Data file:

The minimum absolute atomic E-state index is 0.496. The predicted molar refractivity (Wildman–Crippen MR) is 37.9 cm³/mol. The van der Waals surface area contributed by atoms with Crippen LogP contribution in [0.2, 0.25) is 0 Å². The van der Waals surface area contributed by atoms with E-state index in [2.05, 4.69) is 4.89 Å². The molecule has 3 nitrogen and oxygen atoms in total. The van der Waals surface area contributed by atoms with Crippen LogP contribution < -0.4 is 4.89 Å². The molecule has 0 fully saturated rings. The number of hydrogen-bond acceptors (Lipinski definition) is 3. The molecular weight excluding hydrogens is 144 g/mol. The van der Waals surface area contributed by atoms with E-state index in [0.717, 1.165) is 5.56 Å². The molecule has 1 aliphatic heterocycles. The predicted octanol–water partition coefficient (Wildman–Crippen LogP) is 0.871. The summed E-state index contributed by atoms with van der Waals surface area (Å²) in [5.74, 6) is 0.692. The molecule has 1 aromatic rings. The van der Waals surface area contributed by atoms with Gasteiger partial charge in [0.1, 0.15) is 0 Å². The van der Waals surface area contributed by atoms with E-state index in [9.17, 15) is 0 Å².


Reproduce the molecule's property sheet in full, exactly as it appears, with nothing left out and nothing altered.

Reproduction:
The minimum absolute atomic E-state index is 0.496. The predicted molar refractivity (Wildman–Crippen MR) is 37.9 cm³/mol. The van der Waals surface area contributed by atoms with Crippen LogP contribution in [0.2, 0.25) is 0 Å². The van der Waals surface area contributed by atoms with E-state index in [2.05, 4.69) is 4.89 Å². The molecule has 3 nitrogen and oxygen atoms in total. The van der Waals surface area contributed by atoms with Crippen LogP contribution < -0.4 is 4.89 Å². The molecule has 0 fully saturated rings. The number of hydrogen-bond acceptors (Lipinski definition) is 3. The molecular weight excluding hydrogens is 144 g/mol. The van der Waals surface area contributed by atoms with E-state index in [0.717, 1.165) is 5.56 Å². The molecule has 1 aliphatic heterocycles. The predicted octanol–water partition coefficient (Wildman–Crippen LogP) is 0.871. The summed E-state index contributed by atoms with van der Waals surface area (Å²) in [5.74, 6) is 0.692. The molecule has 1 aromatic rings. The van der Waals surface area contributed by atoms with Gasteiger partial charge in [0.1, 0.15) is 0 Å². The van der Waals surface area contributed by atoms with E-state index in [9.17, 15) is 0 Å².